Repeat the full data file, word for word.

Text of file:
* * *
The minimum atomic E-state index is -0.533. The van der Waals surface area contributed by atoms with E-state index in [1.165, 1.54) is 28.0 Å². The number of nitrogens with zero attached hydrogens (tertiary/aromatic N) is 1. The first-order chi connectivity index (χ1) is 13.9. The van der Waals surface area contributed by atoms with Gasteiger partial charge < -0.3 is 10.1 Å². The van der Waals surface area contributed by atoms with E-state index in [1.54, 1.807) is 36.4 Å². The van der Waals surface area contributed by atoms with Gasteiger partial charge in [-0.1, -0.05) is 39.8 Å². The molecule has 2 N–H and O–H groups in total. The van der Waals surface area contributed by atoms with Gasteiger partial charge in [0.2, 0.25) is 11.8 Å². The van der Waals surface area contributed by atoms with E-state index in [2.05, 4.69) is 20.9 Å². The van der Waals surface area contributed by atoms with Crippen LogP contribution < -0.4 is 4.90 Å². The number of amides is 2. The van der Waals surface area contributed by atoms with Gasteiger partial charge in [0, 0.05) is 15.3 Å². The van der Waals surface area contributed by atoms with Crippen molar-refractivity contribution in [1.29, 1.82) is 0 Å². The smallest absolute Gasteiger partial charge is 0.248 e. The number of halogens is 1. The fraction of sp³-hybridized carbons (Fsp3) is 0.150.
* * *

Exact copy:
The minimum atomic E-state index is -0.533. The van der Waals surface area contributed by atoms with E-state index in [1.165, 1.54) is 28.0 Å². The number of nitrogens with zero attached hydrogens (tertiary/aromatic N) is 1. The first-order chi connectivity index (χ1) is 13.9. The van der Waals surface area contributed by atoms with Gasteiger partial charge < -0.3 is 10.1 Å². The van der Waals surface area contributed by atoms with E-state index in [1.54, 1.807) is 36.4 Å². The van der Waals surface area contributed by atoms with Gasteiger partial charge in [-0.1, -0.05) is 39.8 Å². The molecule has 2 N–H and O–H groups in total. The van der Waals surface area contributed by atoms with Gasteiger partial charge in [0.2, 0.25) is 11.8 Å². The van der Waals surface area contributed by atoms with E-state index in [2.05, 4.69) is 20.9 Å². The van der Waals surface area contributed by atoms with Crippen LogP contribution < -0.4 is 4.90 Å². The number of amides is 2. The van der Waals surface area contributed by atoms with Gasteiger partial charge in [0, 0.05) is 15.3 Å². The van der Waals surface area contributed by atoms with Crippen molar-refractivity contribution in [1.29, 1.82) is 0 Å². The smallest absolute Gasteiger partial charge is 0.248 e. The number of halogens is 1. The fraction of sp³-hybridized carbons (Fsp3) is 0.150.